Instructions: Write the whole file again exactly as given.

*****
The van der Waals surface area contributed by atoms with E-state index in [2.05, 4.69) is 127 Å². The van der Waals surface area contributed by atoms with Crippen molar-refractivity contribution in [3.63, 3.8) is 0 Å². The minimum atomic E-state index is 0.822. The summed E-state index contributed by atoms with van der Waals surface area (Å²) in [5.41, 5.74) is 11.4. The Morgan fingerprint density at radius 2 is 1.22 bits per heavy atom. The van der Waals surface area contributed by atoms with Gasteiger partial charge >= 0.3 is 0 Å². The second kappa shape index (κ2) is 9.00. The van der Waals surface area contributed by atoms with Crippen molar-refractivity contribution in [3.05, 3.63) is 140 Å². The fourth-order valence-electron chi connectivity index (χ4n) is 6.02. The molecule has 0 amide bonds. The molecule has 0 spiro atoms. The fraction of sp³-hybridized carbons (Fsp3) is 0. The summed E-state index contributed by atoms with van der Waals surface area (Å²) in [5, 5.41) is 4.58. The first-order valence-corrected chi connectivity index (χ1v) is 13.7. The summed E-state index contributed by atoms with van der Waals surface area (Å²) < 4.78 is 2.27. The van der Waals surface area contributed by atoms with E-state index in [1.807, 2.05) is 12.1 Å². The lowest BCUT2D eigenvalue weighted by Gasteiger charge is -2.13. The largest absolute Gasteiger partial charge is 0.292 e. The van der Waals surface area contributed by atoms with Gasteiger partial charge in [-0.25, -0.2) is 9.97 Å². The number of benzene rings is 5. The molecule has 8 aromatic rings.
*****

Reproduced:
The van der Waals surface area contributed by atoms with E-state index in [2.05, 4.69) is 127 Å². The van der Waals surface area contributed by atoms with Crippen molar-refractivity contribution in [3.63, 3.8) is 0 Å². The minimum atomic E-state index is 0.822. The summed E-state index contributed by atoms with van der Waals surface area (Å²) in [5.41, 5.74) is 11.4. The Morgan fingerprint density at radius 2 is 1.22 bits per heavy atom. The van der Waals surface area contributed by atoms with Gasteiger partial charge >= 0.3 is 0 Å². The second kappa shape index (κ2) is 9.00. The van der Waals surface area contributed by atoms with Crippen molar-refractivity contribution in [3.05, 3.63) is 140 Å². The fourth-order valence-electron chi connectivity index (χ4n) is 6.02. The molecule has 0 amide bonds. The molecule has 0 spiro atoms. The fraction of sp³-hybridized carbons (Fsp3) is 0. The summed E-state index contributed by atoms with van der Waals surface area (Å²) in [5, 5.41) is 4.58. The first-order valence-corrected chi connectivity index (χ1v) is 13.7. The summed E-state index contributed by atoms with van der Waals surface area (Å²) < 4.78 is 2.27. The van der Waals surface area contributed by atoms with E-state index in [1.807, 2.05) is 12.1 Å². The lowest BCUT2D eigenvalue weighted by Gasteiger charge is -2.13. The largest absolute Gasteiger partial charge is 0.292 e. The van der Waals surface area contributed by atoms with Gasteiger partial charge in [-0.25, -0.2) is 9.97 Å². The number of benzene rings is 5. The molecule has 8 aromatic rings.